applycal(vis='', field='0', gaintable=['sc1.gcal'], interp='linear')

Because self-calibration is an iterative process, we want to repeat this step again, in order to further improve the gain calibration. For that, we first split the calibrated data, with the self-calibration solution applied, to the DATA column of a new measurement set:

split(vis='', outputvis='', datacolumn='corrected', field='0', keepflags=False)
Fig.8. Continuum image of MG0414+0354 before (left) and after (right) the first iteration of self-calibration, where we only calibrated the phases. Subsequent iterations may further improve the phases and amplitudes. This image was made in the VIEWER, and scaling is the same in both plots.

Now we can use this newly created measurement set to make a better continuum image and subsequently perform the next round of self-calibration:

tclean(vis='', datacolumn='data', imagename='MG0414_d1_cont_sc1.R03', spw='0', specmode='mfs', niter=500, threshold='500mJy', imsize=[256,256],weighting='briggs',robust=0.3,savemodel='modelcolumn')
gaincal(vis='', caltable='sc2.gcal', field='0', spw='0', refant='ea04', calmode='p', solint='30s', combine='', minsnr=2.0)
applycal(vis='', field='0', gaintable=['sc2.gcal'], interp='linear')
split(vis='', outputvis='', datacolumn='corrected', field='0', keepflags=False)
tclean(vis='', datacolumn='data', imagename='MG0414_d1_cont_sc2_R03', spw='0', specmode='mfs', niter=1000, threshold='100mJy', imsize=[256,256],weighting='briggs',robust=0.3,savemodel='modelcolumn')

Now that we have a good model of the continuum in the field of MG0414+0354, we will attempt a final self-calibration using both the phases and amplitudes:

gaincal(vis='', caltable='sc3ap.gcal', field='0', spw='0', refant='ea04', calmode='ap', solint='30s', combine='', minsnr=2.0)
applycal(vis='', field='0', gaintable=['sc3ap.gcal'], interp='linear')
split(vis='', outputvis='', datacolumn='corrected', field='0', keepflags=False)
tclean(vis='', datacolumn='data', imagename='MG0414_d1_cont_sc3ap_R03', spw='0', specmode='mfs', niter=1000, threshold='100mJy', imsize=[256,256],weighting='briggs',robust=0.3,savemodel='modelcolumn')

The output continuum image from the last iteration of tclean continues to be an improvement over previous imaging, but also shows that we are not likely to gain further improvement with additional rounds of self-calibration. This indicates that we now have a calibrated data-set of MG0414+0354 that is almost ready for final imaging.

However, before imaging, we need to flag the target data to get rid of poor-quality data. First, we run an automated flagging routine:

flagdata(vis='', mode='rflag', datacolumn='data')

After having ran this automated flagging, we inspect the data in viewer by displaying ‘time’ vs. ‘channel’ for the different baselines or you may display 'time' vs. 'baseline' for the different channels. Keep in mind that when the data are properly calibrated, it is easier to recognize low-level imperfections in the data, which may have to be flagged to improve the image quality. In this case, the viewer shows that antennas ea09 and ea14 show significantly higher noise than the other antennas, something which was not picked up by the automated flagging routine. In addition, for a number of baselines, the data quality looks relatively poor. We flag these antennas and baselines before imaging the data.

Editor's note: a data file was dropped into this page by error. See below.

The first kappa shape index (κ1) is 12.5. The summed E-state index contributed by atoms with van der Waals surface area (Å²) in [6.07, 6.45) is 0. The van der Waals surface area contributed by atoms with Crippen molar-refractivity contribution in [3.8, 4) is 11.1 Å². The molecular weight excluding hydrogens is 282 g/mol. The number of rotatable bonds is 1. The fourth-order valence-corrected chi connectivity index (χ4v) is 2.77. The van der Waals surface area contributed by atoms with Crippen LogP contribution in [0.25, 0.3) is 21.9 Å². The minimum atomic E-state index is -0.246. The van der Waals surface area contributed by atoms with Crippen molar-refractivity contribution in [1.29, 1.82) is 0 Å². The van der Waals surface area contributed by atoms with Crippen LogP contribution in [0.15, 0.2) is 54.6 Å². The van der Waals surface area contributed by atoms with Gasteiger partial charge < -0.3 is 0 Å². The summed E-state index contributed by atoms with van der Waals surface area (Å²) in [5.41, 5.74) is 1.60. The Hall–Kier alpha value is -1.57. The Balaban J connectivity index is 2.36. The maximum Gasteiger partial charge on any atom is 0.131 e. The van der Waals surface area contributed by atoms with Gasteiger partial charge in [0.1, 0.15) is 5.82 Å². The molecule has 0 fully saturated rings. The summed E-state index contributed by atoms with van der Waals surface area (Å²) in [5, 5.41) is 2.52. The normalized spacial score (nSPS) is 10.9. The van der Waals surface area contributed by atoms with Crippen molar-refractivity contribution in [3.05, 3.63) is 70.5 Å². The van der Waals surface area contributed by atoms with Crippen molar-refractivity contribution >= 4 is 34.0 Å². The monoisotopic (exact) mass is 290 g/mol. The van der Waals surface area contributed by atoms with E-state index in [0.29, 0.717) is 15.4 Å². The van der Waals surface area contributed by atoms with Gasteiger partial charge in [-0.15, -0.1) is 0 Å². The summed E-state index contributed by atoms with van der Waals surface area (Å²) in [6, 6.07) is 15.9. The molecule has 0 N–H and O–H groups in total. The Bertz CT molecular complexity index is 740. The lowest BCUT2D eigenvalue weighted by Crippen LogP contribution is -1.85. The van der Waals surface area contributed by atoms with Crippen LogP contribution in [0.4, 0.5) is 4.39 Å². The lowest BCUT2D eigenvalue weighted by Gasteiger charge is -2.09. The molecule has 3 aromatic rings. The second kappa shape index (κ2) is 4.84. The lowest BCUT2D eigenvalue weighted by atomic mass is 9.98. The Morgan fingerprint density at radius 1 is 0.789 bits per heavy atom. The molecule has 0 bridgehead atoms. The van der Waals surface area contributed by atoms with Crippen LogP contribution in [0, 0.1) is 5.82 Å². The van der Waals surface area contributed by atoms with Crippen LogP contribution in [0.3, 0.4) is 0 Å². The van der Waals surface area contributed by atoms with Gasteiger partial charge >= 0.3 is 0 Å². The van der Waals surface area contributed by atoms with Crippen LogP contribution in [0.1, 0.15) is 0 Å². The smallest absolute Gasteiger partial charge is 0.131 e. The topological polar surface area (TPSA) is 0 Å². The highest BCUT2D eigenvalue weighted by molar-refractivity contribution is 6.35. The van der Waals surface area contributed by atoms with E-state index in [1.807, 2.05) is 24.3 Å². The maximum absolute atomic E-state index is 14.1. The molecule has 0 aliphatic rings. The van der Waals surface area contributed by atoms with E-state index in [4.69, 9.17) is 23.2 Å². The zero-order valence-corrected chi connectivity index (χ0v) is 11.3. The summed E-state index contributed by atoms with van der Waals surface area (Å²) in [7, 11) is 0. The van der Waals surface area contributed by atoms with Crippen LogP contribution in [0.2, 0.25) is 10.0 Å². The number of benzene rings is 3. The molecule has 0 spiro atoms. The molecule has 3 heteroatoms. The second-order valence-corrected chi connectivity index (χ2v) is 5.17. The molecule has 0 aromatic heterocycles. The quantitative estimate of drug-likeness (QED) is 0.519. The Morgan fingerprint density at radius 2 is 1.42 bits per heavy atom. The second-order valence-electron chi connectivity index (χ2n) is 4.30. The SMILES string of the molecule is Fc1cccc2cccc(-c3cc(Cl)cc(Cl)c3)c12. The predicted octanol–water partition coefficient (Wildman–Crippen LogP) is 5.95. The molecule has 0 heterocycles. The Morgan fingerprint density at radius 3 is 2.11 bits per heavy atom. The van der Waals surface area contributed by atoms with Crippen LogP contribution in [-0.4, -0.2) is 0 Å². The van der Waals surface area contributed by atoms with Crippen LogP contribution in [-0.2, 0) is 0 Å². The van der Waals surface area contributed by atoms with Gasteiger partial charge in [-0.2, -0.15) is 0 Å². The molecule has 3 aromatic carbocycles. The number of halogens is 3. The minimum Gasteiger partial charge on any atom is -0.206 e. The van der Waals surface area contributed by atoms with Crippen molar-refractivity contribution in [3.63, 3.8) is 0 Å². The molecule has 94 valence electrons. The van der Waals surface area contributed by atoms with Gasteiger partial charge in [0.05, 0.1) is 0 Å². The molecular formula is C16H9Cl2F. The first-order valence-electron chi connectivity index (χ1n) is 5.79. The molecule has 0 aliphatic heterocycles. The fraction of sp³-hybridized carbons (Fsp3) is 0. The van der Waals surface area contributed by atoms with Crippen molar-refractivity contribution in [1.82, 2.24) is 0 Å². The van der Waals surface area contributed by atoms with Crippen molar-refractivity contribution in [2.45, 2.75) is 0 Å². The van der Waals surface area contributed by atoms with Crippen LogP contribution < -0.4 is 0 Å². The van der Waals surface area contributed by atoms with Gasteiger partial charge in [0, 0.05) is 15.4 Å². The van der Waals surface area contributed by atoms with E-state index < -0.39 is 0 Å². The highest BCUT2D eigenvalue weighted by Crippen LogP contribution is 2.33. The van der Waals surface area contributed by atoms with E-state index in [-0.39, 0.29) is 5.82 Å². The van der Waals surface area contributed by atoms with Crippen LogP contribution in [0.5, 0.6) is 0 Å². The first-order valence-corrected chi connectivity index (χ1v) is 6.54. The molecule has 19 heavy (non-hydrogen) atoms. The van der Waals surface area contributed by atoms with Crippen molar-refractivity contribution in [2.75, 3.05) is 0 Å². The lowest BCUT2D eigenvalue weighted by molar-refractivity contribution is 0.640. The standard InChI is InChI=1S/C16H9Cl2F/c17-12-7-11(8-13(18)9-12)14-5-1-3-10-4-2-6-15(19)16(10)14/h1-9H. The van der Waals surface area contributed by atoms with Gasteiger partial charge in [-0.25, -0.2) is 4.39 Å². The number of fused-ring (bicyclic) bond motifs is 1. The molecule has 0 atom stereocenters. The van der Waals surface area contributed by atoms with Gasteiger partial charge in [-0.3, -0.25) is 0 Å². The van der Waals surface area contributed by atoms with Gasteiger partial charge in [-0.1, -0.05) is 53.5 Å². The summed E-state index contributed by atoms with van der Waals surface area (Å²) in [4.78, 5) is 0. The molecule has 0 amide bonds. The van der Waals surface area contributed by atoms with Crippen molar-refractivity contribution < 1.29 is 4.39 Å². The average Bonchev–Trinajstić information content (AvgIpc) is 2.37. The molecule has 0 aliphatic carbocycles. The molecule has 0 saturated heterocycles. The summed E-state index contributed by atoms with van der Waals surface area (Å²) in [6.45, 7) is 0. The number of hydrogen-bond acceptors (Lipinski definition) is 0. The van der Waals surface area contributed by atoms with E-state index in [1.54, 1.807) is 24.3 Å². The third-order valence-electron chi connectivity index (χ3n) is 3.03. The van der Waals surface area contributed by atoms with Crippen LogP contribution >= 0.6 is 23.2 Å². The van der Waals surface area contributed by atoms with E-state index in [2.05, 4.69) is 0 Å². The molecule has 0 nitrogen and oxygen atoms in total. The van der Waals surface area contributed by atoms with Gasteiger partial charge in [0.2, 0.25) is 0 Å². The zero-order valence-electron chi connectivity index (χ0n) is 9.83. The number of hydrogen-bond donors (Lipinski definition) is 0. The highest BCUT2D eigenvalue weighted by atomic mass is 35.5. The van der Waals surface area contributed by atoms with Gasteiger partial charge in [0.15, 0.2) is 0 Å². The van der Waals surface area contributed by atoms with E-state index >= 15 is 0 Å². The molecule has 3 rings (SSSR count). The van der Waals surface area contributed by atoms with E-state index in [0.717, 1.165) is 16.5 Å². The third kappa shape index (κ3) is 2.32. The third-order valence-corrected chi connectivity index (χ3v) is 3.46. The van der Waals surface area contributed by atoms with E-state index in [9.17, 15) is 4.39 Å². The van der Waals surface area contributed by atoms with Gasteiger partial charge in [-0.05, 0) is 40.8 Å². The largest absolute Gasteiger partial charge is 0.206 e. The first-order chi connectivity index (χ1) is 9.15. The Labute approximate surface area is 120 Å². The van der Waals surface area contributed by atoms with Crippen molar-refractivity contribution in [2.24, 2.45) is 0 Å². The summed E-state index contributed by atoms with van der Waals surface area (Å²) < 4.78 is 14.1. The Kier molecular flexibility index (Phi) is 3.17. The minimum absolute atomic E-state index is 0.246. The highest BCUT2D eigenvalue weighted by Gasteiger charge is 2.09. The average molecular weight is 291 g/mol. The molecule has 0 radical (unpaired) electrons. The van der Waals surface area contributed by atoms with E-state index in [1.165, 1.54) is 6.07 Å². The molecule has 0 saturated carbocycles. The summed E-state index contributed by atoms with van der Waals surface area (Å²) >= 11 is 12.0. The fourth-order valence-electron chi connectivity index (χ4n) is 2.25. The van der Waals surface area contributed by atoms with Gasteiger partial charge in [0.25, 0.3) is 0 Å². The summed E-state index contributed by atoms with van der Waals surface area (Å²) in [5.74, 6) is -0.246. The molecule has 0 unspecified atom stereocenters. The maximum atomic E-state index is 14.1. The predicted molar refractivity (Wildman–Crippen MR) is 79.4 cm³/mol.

flagdata(vis='', mode='manual', antenna='ea09', datacolumn='data')
flagdata(vis='', mode='manual', antenna='ea14', datacolumn='data')

To flag offending individual baselines, in flagdata you may use antenna='...&...'.

Note: flagging data can be an iterative process. Often, the better the data is calibrated, the easier it is to recognize low-level imperfections in the data. To optimize the data reduction, you can script the calibration process, and opt to flag the data also in the original data set (i.e., before calibration), after which you run the entire calibration again.

When you flag these antennas you must go back and rerun the calibration before the final imaging.

Finally, we image the data using the task tclean (or clean for earlier CASA versions):

tclean(vis='', datacolumn='data', imagename='MG0414_d1_line_sc3ap_vel_R03', spw='0', specmode='cube', outframe='bary', veltype='optical', restfreq='390.600GHz', niter=100, threshold='1Jy', imsize=[256,256], pbcor=True, weighting='briggs', robust=0.3, savemodel='none')

Fig.9. Test-data of the redshifted HI 21cm absorption line on top of the radio continuum in MG 0414+0354; see More, Carilli & Mention 1999 (Apj, 510, 87) for the original detection.

When can inspect the resulting line-data cube in the viewer. The data cube contains both continuum and line emission, which can optionally be separated using the CASA task uvcontsub. The HI absorption feature is clearly present (Fig. 9).

To see your spectral line open the last image of the source and go to a channel that shows the source and then zoom in on the source. Then click the "Point marking" icon and find the brightest pixel and click on it. Now click on the spectral profile tool button to get the single point profile of the spectrum. Here you will see a spectrum with 2 dips that drop to zero. These dips are a part of the flagging we have done. You will need to zoom in in order to notice any spectral lines due to the auto scaling. Zoom in by clicking on the graph and creating a yellow box then release.

Last checked on CASA Version 5.0.0